THE D.C.government directly funds 12,386 jobs in its public schools, its university and its law school, and that accounts for one-fourth of the city's work force. If that seems too big, considering the quality of the product, you're right. Efficiency must be improved throughout, and much of what is required can be found in the Commission on Budget and Financial Priorities' recent diagnosis.
The D.C. schools employ 1,250 more non-school staff than similar school districts, even when you have factored in excess for fulfilling functions that otherwise would have been performed by the state. Each ward representative on the school board has two offices; board members are paid too much and the board's own staff is many times larger than those in other jurisdictions. These are some of the reasons the Commission recommends: 1) Cutting 800 administrative positions for an annual savings of $36 million by 1996. 2) Closing board members' ward offices and reducing their staffs by 50 percent. 3) Closing five more schools. 4) Stipends, not salaries, for board members.
The commission also provides welcome guidance for the University of the District of Columbia. UDC tuition accounts for only 7.7 percent of operating costs, far less than comparable public institutions, and is so low that students cannot qualify for federal aid. UDC raises too little private money, spends too much on rent and lacks a system to evaluate cost and effectiveness.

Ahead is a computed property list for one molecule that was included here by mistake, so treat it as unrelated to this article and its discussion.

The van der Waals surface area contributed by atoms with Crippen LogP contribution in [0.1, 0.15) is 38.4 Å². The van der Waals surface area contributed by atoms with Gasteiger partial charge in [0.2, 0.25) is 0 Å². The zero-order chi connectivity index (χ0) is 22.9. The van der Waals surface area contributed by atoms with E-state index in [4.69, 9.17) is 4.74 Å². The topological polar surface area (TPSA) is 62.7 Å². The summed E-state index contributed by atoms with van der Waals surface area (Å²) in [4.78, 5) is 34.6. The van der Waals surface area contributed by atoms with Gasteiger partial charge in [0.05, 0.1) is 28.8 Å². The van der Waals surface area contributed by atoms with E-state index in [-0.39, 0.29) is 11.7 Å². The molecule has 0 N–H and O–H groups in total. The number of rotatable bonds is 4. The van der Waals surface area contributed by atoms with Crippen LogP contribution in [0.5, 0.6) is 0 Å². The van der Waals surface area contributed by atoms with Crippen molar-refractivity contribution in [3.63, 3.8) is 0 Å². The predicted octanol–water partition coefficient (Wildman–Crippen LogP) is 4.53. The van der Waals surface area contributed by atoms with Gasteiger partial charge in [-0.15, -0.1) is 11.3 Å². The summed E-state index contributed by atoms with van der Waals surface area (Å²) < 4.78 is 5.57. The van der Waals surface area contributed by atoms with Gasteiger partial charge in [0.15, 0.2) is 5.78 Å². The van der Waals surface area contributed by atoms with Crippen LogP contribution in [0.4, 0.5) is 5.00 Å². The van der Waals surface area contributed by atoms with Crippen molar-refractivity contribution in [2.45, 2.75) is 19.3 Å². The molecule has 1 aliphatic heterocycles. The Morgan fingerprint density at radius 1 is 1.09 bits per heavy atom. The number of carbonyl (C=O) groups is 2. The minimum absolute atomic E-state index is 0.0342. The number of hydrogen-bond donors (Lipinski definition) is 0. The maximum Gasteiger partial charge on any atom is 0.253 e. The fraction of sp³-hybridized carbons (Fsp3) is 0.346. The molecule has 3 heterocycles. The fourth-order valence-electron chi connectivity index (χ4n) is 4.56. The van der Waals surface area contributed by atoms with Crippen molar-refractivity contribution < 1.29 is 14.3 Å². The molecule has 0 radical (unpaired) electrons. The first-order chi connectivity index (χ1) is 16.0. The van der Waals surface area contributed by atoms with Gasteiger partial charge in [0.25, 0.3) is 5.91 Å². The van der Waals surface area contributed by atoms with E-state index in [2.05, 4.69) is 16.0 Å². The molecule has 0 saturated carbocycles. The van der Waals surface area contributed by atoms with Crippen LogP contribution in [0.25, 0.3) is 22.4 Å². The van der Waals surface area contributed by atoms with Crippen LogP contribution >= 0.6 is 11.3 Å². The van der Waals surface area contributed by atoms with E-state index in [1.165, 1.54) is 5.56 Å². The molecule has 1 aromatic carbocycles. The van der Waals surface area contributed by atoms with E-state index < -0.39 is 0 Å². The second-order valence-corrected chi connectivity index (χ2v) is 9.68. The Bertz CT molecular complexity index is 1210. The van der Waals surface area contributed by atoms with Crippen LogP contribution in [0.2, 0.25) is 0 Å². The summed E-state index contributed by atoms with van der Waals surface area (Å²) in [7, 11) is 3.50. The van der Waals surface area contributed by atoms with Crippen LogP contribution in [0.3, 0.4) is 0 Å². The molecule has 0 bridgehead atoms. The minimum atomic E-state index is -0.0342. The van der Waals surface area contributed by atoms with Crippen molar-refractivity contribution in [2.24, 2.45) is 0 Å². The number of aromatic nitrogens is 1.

The commission suggests: phased in tuition increases of $250 per year through 1996, the development of a plan to set funding priorities and to eliminate costly and underutilized programs, launching a private fund-raising campaign that targets local businesses and national foundations and the use of excess D.C. government building space (such as closed public schools) to reduce UDC's rent costs.
The commission's compelling ideas on the D.C. School of Law, which is still unaccredited and has far too high per-student costs, can be summed up in three words: Shut it down. "Limited public funds should first be invested in early, primary, secondary, and baccalaureate programs. ... Only when surplus funds exist will the funding of professional, post-graduate education be reasonable," the commission said.
One theme running through these recommendations is that the city's public education system is marred by inefficiencies and weak planning that have resulted in too little funding of that which matters most -- direct instruction and student support. Washington can indeed produce prepared and well-educated D.C. graduates if the city's elected officials embrace these findings and put them into effect.